Nick Larkin samples a mighty 1943 Diamond T that’s been painstakingly restored as an exact replica of a family-owned example from the 1950s.
It might look immaculate in the vivid red and yellow livery of owners Statham’s Recovery, and would deserve a prize at any show, but this 1943 Diamond T 969 wrecker is rather more than it seems.
Apart from being an exact replica of a long-lost vehicle, the 6×6 Diamond T is ready for use in the fleet of its Dunstable, Bedfordshire-based owners. “It is excellent for many duties, especially getting stranded artics off the road,” said Statham’s managing director John Statham. “People are surprised when the Diamond rolls up, but most of them love it when they see its capabilities!”
Statham’s is one of the largest, family-owned recovery firms in the South East, with a fleet of 18 vehicles, and will rescue anything from a Mini to fully-laden heavy haulage vehicle. Accident repairs and vehicle maintenance are among the other services offered, and the company can even build recovery trucks.
The firm is also well-known for transporting historic vehicles, with customers including the London Transport Museum – a World War One B-Type ‘battle bus’ replica having recently been taken to shows across France and Belgium.
In the beginning
Such excitement was far in the future when, in 1948, Sid Statham – John’s grandad who had served as an engineer in the Desert Rats – set up a small business carrying out car repairs and charging accumulators.
His original premises were based in a pub car park at Redbourn, just over the border into Hertfordshire, before he moved into a former abbatoir and then an ex-bakery. The opening of the Markyate bypass in 1955 contributed to recovery being an increasingly important part of the business.
A Crossley recovery vehicle had been bought, along with a GMC that had been a chicken shed, and a converted Leyland Comet. But, in 1956, a Diamond T was bought from a military sale in Doncaster. These were highly desirable vehicles that would grace the forecourt of local garages and larger concerns for decades.
With a 10-ton carrying capacity from two five-ton winches behind the cab, plus a front-mounted winch, the Diamond T was much in demand, especially after the new M1 opened in 1959. Twin booms allowed the vehicle to be used by swinging one sideways and positioning the other as a stabiliser.
The business continued to expand, and included a petrol station. A contract with Esso to recover vehicles across a wide area, saw the recovery side of the business increase further – to around seven vehicles – as the 1970s began. The Diamond T had continued to give excellent service, and was something of a local, vehicular celebrity before eventually being withdrawn in the mid-1970s then, to the regret of many, it was eventually scrapped.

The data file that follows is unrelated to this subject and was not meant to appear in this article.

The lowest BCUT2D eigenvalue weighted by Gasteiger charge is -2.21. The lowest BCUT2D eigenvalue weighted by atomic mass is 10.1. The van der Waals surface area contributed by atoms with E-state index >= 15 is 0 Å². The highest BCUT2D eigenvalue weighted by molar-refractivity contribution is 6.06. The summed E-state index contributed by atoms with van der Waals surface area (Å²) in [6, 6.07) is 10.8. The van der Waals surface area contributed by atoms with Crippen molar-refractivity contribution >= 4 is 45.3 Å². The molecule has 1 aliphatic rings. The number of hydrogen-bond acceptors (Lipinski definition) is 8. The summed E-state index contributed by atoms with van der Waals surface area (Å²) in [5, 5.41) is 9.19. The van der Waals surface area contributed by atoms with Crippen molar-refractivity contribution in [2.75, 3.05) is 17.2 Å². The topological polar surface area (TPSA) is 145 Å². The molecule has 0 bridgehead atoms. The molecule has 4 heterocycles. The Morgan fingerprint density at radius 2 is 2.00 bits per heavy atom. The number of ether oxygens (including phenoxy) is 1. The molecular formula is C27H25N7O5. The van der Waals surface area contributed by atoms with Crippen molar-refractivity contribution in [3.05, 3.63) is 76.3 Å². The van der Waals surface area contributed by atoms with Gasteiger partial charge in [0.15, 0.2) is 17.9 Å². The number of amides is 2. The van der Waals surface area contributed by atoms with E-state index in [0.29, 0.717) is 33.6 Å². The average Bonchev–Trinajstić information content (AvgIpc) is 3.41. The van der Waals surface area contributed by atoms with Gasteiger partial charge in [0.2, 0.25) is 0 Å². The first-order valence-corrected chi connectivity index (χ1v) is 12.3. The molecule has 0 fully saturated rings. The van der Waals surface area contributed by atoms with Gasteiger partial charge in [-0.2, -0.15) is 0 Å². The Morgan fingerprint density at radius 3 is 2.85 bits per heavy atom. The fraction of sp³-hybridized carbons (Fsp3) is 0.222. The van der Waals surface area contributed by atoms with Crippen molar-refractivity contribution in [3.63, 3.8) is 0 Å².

John recalls: “I grew up with the business, and well remember the Diamond T. It made such a wonderful sound and I loved it. I always wanted another one.”
T number two
Much petrol flowed through the Hercules engines of surviving Diamond Ts before, some 40 years after the original left the fleet, a replacement arrived. “The Diamond T was in military guise, but I knew it would make a great replacement the vehicle we once owned,” said John. The cab was separated from the chassis, which was thoroughly prepared and repainted using two-pack paint. Work was needed on the bottom of the doors and cab.
With a new carburettor fitted, the 131hp 8.6-litre Hercules petrol engine ran well, and turned out to be in excellent condition. The transfer box, which John says gives 24 gears, also works well, and both the Holmes and Garwood winches worked as they should. He added: “The brakes worked so well. We looked at them and looked at them, but still couldn’t find anything wrong.” All this work was done in house, with the result being one, immaculate Diamond T. “We’re absolutely delighted with the results,’ said John. “A final touch was naming the Diamond T after my grandmother, Florence.”
On the road
A trip in the Diamond T to photograph the vehicle outside Statham’s former Redbourn premises – now flats – was an unforgettable experience, particularly on one of the hottest days of the year when sitting not a million miles from a yowling Hercules engine – thankfully something of a breeze emanated through the opening windows, at least when the vehicle was in motion.
The jaws of many people dropped as the mighty beast rolled by, and there was almost the sense that some motorists were scattering from the scene. John made a fine job of applying just the right amount of choke and hand throttle to get the engine running smoothly, and to tackle the crash gearbox with ease. Certainly not a job for the feint-hearted!
Despite the lack of power steering, the Diamond T is relatively easy to manoeuvre, and will bowl along happily at 35mph. The seats are in careworn condition, reflecting all those years of use. Everything in the cab works as it should – the instrumentation is surprisingly thorough, down to an ammeter plus oil pressure and temperature gauges.
What a machine! It’s mighty and fit for purpose, despite nearing its 80th birthday. Just imagine breaking down on a foggy night, and having the Diamond T suddenly emerge from the mire, lights blazing, to rescue you like a ghostly behemoth saviour?
Who wouldn’t count themselves lucky?
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